Following the death of a publishing tycoon, news reporters scramble to discover the meaning of his final utterance.
When discussing "Classic Cinema," the title that invariably always comes up is Citizen Kane. "The Greatest Movie Ever Made!" But is this true? Is Citizen Kane really the "cinematic orgasm" film professors and students alike claim it to be?
The movie's central theme is about "interpreting a man's life after he has died." Within the the film's first few moments, Charles Foster Kane has just uttered his final words: "Rosebud." Kane's death is the biggest thing to happen to the nation in years, and makes the headlines of every newspaper across the country. The question that remains when the dust settles is, "What or Who was Rosebud"? The answer is revealed to the audience (but not to the characters) at the end of the movie. Being considered one of the greatest ironies in cinematic history, it conveys that Kane actually regretted not having led a simpler life. This was the first time in history that a film had questioned the concept of "The American Dream." Could someone actually have amounted to this much an still have been unhappy?
As a film, Citizen Kane is a powerfully dramatic tale about abusing power and wealth. About how using wealth and power in excess will not only ruin you, but those around you.
Visually, the film is a masterpiece. Welles attempted shots that nobody had ever tried before. Shots like these are recreated even now, though usually not as well. But how much of this was actually Welles? The real question is, how much of the film was actually Welles' idea, and how much belonged to the legendary cinematographer Welles hired, Greg Toland? Toland had been long established as a cinematographer before Welles hired him, and the shots in this film are far better than anything in any of Orson's other films. Indeed Toland didn't work with Welles again, so why should we assume Orson Welles did anything but take suggestions from a wiser man?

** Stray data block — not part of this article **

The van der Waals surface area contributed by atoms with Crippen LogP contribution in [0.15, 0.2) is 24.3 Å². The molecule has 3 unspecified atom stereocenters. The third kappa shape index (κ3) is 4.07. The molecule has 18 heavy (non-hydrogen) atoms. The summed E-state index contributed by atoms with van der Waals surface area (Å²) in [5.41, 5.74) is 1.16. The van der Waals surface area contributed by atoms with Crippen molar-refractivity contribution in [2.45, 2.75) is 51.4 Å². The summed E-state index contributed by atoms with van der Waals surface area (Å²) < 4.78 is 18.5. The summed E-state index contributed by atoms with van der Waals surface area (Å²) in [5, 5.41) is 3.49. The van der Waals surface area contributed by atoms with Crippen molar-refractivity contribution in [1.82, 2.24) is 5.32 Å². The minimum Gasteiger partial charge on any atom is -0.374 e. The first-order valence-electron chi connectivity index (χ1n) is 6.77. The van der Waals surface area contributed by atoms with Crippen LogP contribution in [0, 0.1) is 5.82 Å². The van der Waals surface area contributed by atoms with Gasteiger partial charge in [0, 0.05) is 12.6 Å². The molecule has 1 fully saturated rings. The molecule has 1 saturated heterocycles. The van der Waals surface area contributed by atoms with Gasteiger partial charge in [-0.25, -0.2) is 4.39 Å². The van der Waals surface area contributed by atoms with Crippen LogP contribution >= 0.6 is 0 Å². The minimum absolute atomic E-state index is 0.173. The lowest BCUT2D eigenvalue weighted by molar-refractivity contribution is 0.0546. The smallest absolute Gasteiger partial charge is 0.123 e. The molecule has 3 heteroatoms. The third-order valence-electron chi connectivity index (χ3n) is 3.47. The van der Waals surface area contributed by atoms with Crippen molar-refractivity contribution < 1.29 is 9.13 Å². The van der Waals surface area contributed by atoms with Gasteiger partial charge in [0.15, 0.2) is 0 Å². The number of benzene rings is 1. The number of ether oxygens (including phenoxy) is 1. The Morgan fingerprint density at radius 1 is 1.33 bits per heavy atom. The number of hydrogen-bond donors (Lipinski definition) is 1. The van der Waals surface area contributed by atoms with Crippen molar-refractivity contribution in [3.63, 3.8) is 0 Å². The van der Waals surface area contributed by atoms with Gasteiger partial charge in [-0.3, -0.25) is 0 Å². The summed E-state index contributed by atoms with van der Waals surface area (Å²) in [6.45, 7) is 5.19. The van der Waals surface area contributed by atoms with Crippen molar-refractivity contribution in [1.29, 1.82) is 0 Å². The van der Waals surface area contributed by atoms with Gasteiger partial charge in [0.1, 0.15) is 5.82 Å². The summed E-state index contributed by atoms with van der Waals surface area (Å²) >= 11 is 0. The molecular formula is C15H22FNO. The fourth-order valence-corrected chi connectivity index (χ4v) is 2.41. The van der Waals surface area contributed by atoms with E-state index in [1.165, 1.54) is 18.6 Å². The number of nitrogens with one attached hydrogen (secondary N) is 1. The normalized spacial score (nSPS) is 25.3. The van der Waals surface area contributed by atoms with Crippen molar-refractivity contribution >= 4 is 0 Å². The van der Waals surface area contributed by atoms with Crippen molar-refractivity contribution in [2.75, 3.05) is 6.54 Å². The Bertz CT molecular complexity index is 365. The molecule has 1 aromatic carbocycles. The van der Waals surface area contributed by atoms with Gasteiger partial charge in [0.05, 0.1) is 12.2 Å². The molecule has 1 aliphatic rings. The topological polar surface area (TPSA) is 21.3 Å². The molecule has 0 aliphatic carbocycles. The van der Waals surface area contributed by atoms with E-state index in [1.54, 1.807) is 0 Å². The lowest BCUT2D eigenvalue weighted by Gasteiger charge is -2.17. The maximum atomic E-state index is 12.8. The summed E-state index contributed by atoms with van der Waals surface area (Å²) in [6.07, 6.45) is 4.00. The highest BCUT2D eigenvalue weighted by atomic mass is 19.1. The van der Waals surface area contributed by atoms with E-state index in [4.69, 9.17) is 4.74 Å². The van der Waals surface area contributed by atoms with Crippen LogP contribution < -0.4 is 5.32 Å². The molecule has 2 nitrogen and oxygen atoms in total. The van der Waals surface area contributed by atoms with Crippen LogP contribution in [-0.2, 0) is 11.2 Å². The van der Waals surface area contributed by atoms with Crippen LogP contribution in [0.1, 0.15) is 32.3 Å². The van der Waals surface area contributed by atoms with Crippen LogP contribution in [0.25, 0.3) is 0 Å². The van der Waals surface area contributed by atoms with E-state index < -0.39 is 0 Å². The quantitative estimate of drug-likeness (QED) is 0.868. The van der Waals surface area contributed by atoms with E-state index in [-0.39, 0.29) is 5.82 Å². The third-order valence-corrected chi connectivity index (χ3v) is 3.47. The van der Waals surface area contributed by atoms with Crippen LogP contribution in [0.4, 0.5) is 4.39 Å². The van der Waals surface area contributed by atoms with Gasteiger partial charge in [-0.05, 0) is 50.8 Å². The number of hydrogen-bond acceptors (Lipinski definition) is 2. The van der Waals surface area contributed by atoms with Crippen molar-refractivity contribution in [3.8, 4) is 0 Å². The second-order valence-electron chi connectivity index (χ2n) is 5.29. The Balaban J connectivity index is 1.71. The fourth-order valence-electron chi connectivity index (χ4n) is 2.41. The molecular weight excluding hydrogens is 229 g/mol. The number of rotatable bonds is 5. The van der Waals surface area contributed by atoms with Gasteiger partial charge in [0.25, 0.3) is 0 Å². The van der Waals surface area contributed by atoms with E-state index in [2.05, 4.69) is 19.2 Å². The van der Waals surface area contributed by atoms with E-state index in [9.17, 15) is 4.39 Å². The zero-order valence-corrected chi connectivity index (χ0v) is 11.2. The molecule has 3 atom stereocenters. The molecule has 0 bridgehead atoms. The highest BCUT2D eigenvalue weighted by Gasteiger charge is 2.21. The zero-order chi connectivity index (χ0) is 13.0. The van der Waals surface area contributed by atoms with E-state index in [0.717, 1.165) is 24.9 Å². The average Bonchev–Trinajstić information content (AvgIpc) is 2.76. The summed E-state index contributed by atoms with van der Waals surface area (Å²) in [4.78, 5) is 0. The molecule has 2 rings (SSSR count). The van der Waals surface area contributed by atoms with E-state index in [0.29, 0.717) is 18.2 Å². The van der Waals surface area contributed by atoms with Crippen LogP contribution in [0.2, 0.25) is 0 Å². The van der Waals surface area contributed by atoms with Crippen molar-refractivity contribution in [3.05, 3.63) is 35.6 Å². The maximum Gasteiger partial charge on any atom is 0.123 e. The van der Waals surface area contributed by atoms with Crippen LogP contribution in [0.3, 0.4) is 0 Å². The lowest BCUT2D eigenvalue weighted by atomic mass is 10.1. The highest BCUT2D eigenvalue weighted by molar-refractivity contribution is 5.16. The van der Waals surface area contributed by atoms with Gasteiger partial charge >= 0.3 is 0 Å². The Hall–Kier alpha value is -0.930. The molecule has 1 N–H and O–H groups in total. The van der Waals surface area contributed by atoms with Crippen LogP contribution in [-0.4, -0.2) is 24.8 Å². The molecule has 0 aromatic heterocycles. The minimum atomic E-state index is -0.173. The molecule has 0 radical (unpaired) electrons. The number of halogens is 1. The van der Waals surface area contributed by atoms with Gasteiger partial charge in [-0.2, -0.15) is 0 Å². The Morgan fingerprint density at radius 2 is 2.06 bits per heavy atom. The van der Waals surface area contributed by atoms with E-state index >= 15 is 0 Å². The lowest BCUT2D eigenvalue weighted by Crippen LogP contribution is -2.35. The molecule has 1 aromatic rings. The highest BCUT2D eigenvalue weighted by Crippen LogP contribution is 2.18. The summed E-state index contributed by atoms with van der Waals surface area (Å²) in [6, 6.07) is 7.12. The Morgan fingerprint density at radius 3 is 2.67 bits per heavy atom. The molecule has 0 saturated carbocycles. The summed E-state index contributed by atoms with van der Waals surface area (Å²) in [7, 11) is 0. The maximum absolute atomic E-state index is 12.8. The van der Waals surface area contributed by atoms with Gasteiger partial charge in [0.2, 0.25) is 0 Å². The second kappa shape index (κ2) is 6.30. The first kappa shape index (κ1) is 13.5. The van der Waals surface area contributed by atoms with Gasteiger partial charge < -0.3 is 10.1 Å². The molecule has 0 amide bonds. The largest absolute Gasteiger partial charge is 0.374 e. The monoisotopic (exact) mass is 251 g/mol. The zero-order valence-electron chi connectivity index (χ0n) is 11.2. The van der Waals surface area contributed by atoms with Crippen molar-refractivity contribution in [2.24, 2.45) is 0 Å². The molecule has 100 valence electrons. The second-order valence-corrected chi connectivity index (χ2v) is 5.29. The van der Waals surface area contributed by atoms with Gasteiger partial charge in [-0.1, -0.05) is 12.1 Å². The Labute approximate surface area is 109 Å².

My point in this rant about Toland is that Welles gets all the credit for a movie that was cinematically phenomenal, but how much of it was really him? How much did Welles really contribute, other that giving the occasional "thumbs up"?
I digress! My rambling about background information shouldn't be allowed to take away from the film. The main character is a cold and ambitious man. Driven and hard-working, he will stop at nothing to get what he wants. His poor personal decisions, however, lead him down a darker path. The problem is that the viewers don't connect with Kane the way they should. It's poignant when you realize what "Rosbud" is... (IT'S THE SLED DAMNIT!) ...but it doesn't touch an audience the way Bambi's mother's death does, or watching Vito Corleone see the body of his dead son, Sonny. I'm not saying that every movie requires that sad, personal moment, but Citizen Kane simply fails to reach any form of connection other than "eye candy" for film students.
The fact is that Citizen Kane is a major piece of American Cinema, but is it really "The Greatest Movie Ever Made"? I'm a little hesitent to jump on board this train. Visually, it's wonderful. Its story was bold for its time, but it doesn't connect with an audience the way "The Greatest Movie Ever Made" should. The emotional grip is lackluster.
In conclusion, "great movie"..."Not the greatest."